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Starfire Optical Range at Kirtland Air Force Base, New Mexico

Freedom to maneuver in space is critical to meeting the United States Air Force's mission to fly, fight, and win in air, space and cyberspace. The ability to exploit the characteristics of space gives the warfighter a competitive edge in virtually all engagements.

Additionally, space allows the United States to watch the entire globe on an almost "real time" basis, getting instantaneous information. To maintain space situational awareness, the Air Force conducts research in laser guide star adaptive optics, beam control, and space object identification.

As satellites get smaller and the number of space objects increases dramatically, research in imaging and identification of space objects is paramount to meeting the Air Force's mission.

This facility leads the industry changing technology of laser beacon adaptive optics for military uses and civilian applications such as astronomy. It is a major component of the Air Force Research Laboratory's Directed
Energy Directorate.

The SOR operates one of the world's premier
adaptive-optics telescopes capable of tracking low-earth orbiting satellites. The telescope has a 3.5-meter
(11.5 feet) diameter primary mirror and is protected by a retracting cylindrical enclosure that allows the telescope to operate in the open air. Using adaptive optics, the telescope distinguishes basketball-sized objects at a distance of 1,000 miles into space.

In addition to the 3.5-meter telescope, the SOR includes two additional major optical mounts: a 1.0-meter beam director and a 1.5-meter telescope. All are capable of tracking low-earth orbit satellites and all are equipped with large scale, high performance adaptive optical systems and high resolution cameras.

Two additional 1.0-meter telescopes are currently under construction. Other instrumentation includes numerous smaller telescopes and beam directors, multiple laser systems, and a variety of optics, electronics, and mechanical laboratories.

Nearby the SOR is the Telescope and Atmospheric Compensation Laboratory (TACLab). This facility includes extensive optics, electronics, computer, and mechanical laboratory space for equipment design, construction, and testing before integrating with telescopes and other experiment hardware. The building also includes a large mirror coating chamber for the required periodic recoating of the Starfire Optical Range's 3.5-meter telescope's primary mirror. Similar large mirrors from local astronomical observatories may also be recoated here.

The SOR and TACLab staffs include physicists, mathematicians, astronomers, electronic and mechanical engineers, optical designers and technicians, sensor and computer specialists, laser technicians, meteorologists, electricians, plumbers, welders, machinists, and a variety of specialists.

3.5-Meter Telescope Details
The primary mirror of the 3.5-meter telescope was cast in
a spinning furnace. The lightweight, honeycomb-sandwich primary mirror weighs 4,500 pounds and has a
one-inch-thick glass face sheet. The surface is precisely polished to 21 nanometers, or 3,000 times thinner than a human hair. The mirror is supported by 56 computer controlled actuators to maintain its shape while the telescope is moving. Installed in August 1993, the mirror received "first light" images on February 10, 1994.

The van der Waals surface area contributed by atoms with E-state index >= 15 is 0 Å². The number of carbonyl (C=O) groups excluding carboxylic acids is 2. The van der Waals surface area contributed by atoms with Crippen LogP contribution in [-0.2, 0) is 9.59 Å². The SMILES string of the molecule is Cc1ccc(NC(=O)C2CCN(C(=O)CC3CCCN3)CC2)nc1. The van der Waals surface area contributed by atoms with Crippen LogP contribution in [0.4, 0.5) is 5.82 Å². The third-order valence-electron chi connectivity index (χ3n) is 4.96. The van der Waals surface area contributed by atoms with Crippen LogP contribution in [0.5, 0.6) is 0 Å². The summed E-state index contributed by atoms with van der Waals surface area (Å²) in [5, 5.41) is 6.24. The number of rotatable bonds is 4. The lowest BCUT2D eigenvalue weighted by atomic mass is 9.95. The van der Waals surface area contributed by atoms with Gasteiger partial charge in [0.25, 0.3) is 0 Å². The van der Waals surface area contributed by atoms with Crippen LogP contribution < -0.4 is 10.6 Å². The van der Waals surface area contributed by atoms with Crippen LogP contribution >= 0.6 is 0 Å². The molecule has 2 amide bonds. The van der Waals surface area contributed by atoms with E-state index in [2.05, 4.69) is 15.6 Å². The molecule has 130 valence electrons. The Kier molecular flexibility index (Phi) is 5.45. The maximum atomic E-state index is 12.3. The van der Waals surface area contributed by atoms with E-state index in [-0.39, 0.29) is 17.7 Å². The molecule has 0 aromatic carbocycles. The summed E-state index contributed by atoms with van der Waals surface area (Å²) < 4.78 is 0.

A dynamic feature of the 3.5-meter telescope is the protective enclosure that collapses around the telescope through a 35-foot-diameter shuttered opening in the roof. It consists of three, 9-foot high cylinders, each 70 feet
in diameter.

The enclosure's cylindrical operating mechanism is often compared to an inverted collapsible cup used by campers. Such a method has two major advantages over conventional domes that are normally equipped with narrow slits: the enclosure does not have to be rotated at high speed while satellite tracking, and it improves image quality by releasing warmer "trapped" air, negating temperature fluctuations, that could create optical distortions.

The protective enclosure was emulated when building a telescope on Starfire Optical Range's sister site in Maui, the Air Force Maui Optical and Supercomputing Site (AMOS), which houses a 3.6-meter telescope. Both sites perform complementary research and on occasion perform experiments together.

Thermal control of the telescope and facility is essential to maintain the highest image quality. A unique feature of the 3.5-meter telescope facility is the removal of heat by
a closed-cycle water system chilled by a large "ice house" located ΒΌ mile from the telescope. The concept is to make ice in the daytime and store it in an underground pit for use at night. Unlike conventional air conditioning systems, this method prevents heat from being released into the air near the telescope.

The SOR is widely recognized as one of the world's leading adaptive optics and beam control research sites. With its work in field experiments in the technology areas of
real-time atmospheric compensation, atmospheric turbulence physics, and target acquisition, pointing, and tracking, the Starfire Optical Range is truly a national asset.

The 30-foot pit beneath the floor of the physical plant can hold 4.5 million pounds of ice. These propane-fired boilers can generate up to 2 million BTUs for hot water, which is also supplied to the 3.5-meter facility. Very precise temperature control of optical labs and equipment is achieved by mixing the right proportions of hot and chilled water which then conditions air and equipment in the facility.